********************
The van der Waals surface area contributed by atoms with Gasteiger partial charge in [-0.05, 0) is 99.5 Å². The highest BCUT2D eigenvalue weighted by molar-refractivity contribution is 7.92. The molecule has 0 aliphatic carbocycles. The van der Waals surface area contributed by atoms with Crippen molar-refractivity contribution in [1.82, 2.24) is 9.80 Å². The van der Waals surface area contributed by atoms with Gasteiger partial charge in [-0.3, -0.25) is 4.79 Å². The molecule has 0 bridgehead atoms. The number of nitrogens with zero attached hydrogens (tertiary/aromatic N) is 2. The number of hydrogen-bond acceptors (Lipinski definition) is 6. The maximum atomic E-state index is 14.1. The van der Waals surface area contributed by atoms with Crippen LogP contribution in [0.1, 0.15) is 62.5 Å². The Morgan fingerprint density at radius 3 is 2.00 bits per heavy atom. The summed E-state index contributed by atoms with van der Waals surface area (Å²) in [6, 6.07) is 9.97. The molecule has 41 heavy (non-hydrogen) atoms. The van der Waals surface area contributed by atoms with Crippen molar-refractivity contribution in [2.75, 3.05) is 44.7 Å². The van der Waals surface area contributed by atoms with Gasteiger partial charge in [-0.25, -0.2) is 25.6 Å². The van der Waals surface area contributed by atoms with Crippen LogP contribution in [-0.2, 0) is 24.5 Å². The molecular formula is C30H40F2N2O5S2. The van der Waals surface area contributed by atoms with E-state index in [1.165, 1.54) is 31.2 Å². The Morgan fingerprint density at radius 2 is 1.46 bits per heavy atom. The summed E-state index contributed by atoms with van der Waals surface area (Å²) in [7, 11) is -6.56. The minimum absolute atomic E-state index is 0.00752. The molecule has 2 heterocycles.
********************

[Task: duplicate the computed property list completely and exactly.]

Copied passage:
The van der Waals surface area contributed by atoms with Gasteiger partial charge in [-0.05, 0) is 99.5 Å². The highest BCUT2D eigenvalue weighted by molar-refractivity contribution is 7.92. The molecule has 0 aliphatic carbocycles. The van der Waals surface area contributed by atoms with Crippen molar-refractivity contribution in [1.82, 2.24) is 9.80 Å². The van der Waals surface area contributed by atoms with Gasteiger partial charge in [-0.3, -0.25) is 4.79 Å². The molecule has 0 bridgehead atoms. The number of nitrogens with zero attached hydrogens (tertiary/aromatic N) is 2. The number of hydrogen-bond acceptors (Lipinski definition) is 6. The maximum atomic E-state index is 14.1. The van der Waals surface area contributed by atoms with Crippen LogP contribution in [0.1, 0.15) is 62.5 Å². The Morgan fingerprint density at radius 3 is 2.00 bits per heavy atom. The summed E-state index contributed by atoms with van der Waals surface area (Å²) in [6, 6.07) is 9.97. The molecule has 41 heavy (non-hydrogen) atoms. The van der Waals surface area contributed by atoms with Crippen molar-refractivity contribution in [2.75, 3.05) is 44.7 Å². The van der Waals surface area contributed by atoms with Gasteiger partial charge in [-0.25, -0.2) is 25.6 Å². The van der Waals surface area contributed by atoms with Crippen LogP contribution in [-0.2, 0) is 24.5 Å². The molecular formula is C30H40F2N2O5S2. The van der Waals surface area contributed by atoms with E-state index in [1.165, 1.54) is 31.2 Å². The Morgan fingerprint density at radius 2 is 1.46 bits per heavy atom. The summed E-state index contributed by atoms with van der Waals surface area (Å²) in [7, 11) is -6.56. The minimum absolute atomic E-state index is 0.00752. The molecule has 2 heterocycles.